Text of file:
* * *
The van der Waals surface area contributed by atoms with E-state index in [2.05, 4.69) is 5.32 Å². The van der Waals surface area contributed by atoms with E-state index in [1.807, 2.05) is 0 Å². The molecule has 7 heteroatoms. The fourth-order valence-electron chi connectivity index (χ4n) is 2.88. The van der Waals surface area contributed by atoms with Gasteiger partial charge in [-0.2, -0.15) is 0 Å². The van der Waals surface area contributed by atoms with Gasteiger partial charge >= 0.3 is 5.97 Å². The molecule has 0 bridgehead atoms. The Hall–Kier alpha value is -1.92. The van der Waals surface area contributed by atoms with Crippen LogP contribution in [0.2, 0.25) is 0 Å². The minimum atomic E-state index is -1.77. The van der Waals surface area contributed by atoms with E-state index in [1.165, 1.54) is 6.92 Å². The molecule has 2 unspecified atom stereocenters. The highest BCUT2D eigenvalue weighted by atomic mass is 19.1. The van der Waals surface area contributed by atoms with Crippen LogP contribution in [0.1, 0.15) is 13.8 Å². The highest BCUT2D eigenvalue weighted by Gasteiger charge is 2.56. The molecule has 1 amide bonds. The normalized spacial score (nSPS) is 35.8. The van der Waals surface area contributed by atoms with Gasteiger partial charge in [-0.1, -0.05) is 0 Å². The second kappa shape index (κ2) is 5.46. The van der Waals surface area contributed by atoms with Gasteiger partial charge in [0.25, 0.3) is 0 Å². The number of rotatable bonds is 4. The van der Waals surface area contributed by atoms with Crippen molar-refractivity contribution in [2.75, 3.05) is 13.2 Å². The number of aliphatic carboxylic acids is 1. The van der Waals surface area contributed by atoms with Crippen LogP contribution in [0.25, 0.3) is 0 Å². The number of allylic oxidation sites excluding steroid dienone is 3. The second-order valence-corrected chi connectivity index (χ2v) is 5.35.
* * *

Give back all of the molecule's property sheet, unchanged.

The van der Waals surface area contributed by atoms with E-state index in [2.05, 4.69) is 5.32 Å². The van der Waals surface area contributed by atoms with E-state index in [1.807, 2.05) is 0 Å². The molecule has 7 heteroatoms. The fourth-order valence-electron chi connectivity index (χ4n) is 2.88. The van der Waals surface area contributed by atoms with Gasteiger partial charge in [-0.2, -0.15) is 0 Å². The van der Waals surface area contributed by atoms with Gasteiger partial charge >= 0.3 is 5.97 Å². The molecule has 0 bridgehead atoms. The Hall–Kier alpha value is -1.92. The van der Waals surface area contributed by atoms with Crippen LogP contribution in [0.2, 0.25) is 0 Å². The minimum atomic E-state index is -1.77. The van der Waals surface area contributed by atoms with E-state index in [1.165, 1.54) is 6.92 Å². The molecule has 2 unspecified atom stereocenters. The highest BCUT2D eigenvalue weighted by atomic mass is 19.1. The van der Waals surface area contributed by atoms with Crippen LogP contribution in [0.1, 0.15) is 13.8 Å². The highest BCUT2D eigenvalue weighted by Gasteiger charge is 2.56. The molecule has 1 amide bonds. The normalized spacial score (nSPS) is 35.8. The van der Waals surface area contributed by atoms with Gasteiger partial charge in [-0.1, -0.05) is 0 Å². The second kappa shape index (κ2) is 5.46. The van der Waals surface area contributed by atoms with Gasteiger partial charge in [0.25, 0.3) is 0 Å². The number of rotatable bonds is 4. The van der Waals surface area contributed by atoms with Crippen molar-refractivity contribution in [2.75, 3.05) is 13.2 Å². The number of aliphatic carboxylic acids is 1. The van der Waals surface area contributed by atoms with Crippen LogP contribution in [0.25, 0.3) is 0 Å². The number of allylic oxidation sites excluding steroid dienone is 3. The second-order valence-corrected chi connectivity index (χ2v) is 5.35.